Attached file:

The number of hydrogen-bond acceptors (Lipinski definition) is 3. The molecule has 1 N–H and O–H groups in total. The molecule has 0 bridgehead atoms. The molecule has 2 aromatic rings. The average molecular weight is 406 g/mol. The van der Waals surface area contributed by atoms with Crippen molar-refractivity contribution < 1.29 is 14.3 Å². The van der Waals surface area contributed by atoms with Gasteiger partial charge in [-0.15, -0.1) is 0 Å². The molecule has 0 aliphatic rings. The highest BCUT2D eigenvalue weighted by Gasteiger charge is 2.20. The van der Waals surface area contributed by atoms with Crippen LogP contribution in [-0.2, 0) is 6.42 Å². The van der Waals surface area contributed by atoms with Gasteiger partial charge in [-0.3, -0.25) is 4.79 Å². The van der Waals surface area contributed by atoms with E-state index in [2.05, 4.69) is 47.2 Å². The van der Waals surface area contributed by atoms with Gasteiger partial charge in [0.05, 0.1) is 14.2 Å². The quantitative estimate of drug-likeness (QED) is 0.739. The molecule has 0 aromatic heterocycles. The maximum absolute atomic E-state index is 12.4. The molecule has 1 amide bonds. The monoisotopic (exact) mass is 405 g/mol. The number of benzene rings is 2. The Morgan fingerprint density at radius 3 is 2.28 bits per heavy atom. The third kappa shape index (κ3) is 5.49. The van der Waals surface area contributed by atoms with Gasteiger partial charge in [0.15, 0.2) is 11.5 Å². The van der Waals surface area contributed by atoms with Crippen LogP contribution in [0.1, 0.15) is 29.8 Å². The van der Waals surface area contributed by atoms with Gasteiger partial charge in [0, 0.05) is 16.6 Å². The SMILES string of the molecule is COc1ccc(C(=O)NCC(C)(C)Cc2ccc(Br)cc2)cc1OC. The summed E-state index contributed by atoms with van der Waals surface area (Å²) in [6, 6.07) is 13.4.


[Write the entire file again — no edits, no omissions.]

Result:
The number of hydrogen-bond acceptors (Lipinski definition) is 3. The molecule has 1 N–H and O–H groups in total. The molecule has 0 bridgehead atoms. The molecule has 2 aromatic rings. The average molecular weight is 406 g/mol. The van der Waals surface area contributed by atoms with Crippen molar-refractivity contribution < 1.29 is 14.3 Å². The van der Waals surface area contributed by atoms with Gasteiger partial charge in [-0.15, -0.1) is 0 Å². The molecule has 0 aliphatic rings. The highest BCUT2D eigenvalue weighted by Gasteiger charge is 2.20. The van der Waals surface area contributed by atoms with Crippen LogP contribution in [-0.2, 0) is 6.42 Å². The van der Waals surface area contributed by atoms with Gasteiger partial charge in [-0.3, -0.25) is 4.79 Å². The van der Waals surface area contributed by atoms with E-state index in [2.05, 4.69) is 47.2 Å². The van der Waals surface area contributed by atoms with Gasteiger partial charge in [0.05, 0.1) is 14.2 Å². The quantitative estimate of drug-likeness (QED) is 0.739. The molecule has 0 aromatic heterocycles. The maximum absolute atomic E-state index is 12.4. The molecule has 1 amide bonds. The monoisotopic (exact) mass is 405 g/mol. The number of benzene rings is 2. The Morgan fingerprint density at radius 3 is 2.28 bits per heavy atom. The third kappa shape index (κ3) is 5.49. The van der Waals surface area contributed by atoms with Gasteiger partial charge in [0.15, 0.2) is 11.5 Å². The van der Waals surface area contributed by atoms with Crippen LogP contribution in [0.1, 0.15) is 29.8 Å². The van der Waals surface area contributed by atoms with Gasteiger partial charge in [0, 0.05) is 16.6 Å². The SMILES string of the molecule is COc1ccc(C(=O)NCC(C)(C)Cc2ccc(Br)cc2)cc1OC. The summed E-state index contributed by atoms with van der Waals surface area (Å²) in [6, 6.07) is 13.4.